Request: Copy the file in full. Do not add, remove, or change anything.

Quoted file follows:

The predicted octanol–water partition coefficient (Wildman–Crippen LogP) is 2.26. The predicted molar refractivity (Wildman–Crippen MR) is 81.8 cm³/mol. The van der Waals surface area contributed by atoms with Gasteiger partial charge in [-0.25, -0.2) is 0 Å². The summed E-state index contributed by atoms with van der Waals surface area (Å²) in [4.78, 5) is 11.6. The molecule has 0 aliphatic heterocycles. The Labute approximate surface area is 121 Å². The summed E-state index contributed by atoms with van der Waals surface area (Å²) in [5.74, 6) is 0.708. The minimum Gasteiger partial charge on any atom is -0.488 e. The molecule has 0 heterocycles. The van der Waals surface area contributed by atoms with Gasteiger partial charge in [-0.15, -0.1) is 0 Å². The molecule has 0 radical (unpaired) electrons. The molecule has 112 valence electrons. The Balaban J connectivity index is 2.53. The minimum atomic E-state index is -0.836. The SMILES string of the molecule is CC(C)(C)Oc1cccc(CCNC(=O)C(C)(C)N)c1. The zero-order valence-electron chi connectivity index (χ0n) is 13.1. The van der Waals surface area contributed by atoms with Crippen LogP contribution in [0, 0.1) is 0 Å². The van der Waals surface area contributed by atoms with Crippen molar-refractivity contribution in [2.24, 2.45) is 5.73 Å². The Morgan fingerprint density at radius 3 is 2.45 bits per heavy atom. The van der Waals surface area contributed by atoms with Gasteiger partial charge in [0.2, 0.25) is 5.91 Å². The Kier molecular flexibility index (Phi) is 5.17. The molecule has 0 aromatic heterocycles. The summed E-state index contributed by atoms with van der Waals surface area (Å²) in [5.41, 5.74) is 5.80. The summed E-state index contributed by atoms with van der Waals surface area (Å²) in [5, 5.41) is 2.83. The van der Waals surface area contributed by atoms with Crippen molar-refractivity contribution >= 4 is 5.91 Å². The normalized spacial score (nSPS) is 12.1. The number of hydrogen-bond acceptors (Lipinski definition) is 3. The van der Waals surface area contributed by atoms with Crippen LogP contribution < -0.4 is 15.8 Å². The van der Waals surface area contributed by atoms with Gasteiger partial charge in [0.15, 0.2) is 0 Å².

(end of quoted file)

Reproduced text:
The predicted octanol–water partition coefficient (Wildman–Crippen LogP) is 2.26. The predicted molar refractivity (Wildman–Crippen MR) is 81.8 cm³/mol. The van der Waals surface area contributed by atoms with Gasteiger partial charge in [-0.25, -0.2) is 0 Å². The summed E-state index contributed by atoms with van der Waals surface area (Å²) in [4.78, 5) is 11.6. The molecule has 0 aliphatic heterocycles. The Labute approximate surface area is 121 Å². The summed E-state index contributed by atoms with van der Waals surface area (Å²) in [5.74, 6) is 0.708. The minimum Gasteiger partial charge on any atom is -0.488 e. The molecule has 0 heterocycles. The van der Waals surface area contributed by atoms with Gasteiger partial charge in [-0.15, -0.1) is 0 Å². The molecule has 0 radical (unpaired) electrons. The molecule has 112 valence electrons. The Balaban J connectivity index is 2.53. The minimum atomic E-state index is -0.836. The SMILES string of the molecule is CC(C)(C)Oc1cccc(CCNC(=O)C(C)(C)N)c1. The zero-order valence-electron chi connectivity index (χ0n) is 13.1. The van der Waals surface area contributed by atoms with Crippen LogP contribution in [0, 0.1) is 0 Å². The van der Waals surface area contributed by atoms with Crippen molar-refractivity contribution in [2.24, 2.45) is 5.73 Å². The Morgan fingerprint density at radius 3 is 2.45 bits per heavy atom. The van der Waals surface area contributed by atoms with Gasteiger partial charge in [0.2, 0.25) is 5.91 Å². The Kier molecular flexibility index (Phi) is 5.17. The molecule has 0 aromatic heterocycles. The summed E-state index contributed by atoms with van der Waals surface area (Å²) in [5.41, 5.74) is 5.80. The summed E-state index contributed by atoms with van der Waals surface area (Å²) in [5, 5.41) is 2.83. The van der Waals surface area contributed by atoms with Crippen molar-refractivity contribution >= 4 is 5.91 Å². The normalized spacial score (nSPS) is 12.1. The number of hydrogen-bond acceptors (Lipinski definition) is 3. The van der Waals surface area contributed by atoms with Crippen LogP contribution < -0.4 is 15.8 Å². The van der Waals surface area contributed by atoms with Gasteiger partial charge in [0.15, 0.2) is 0 Å².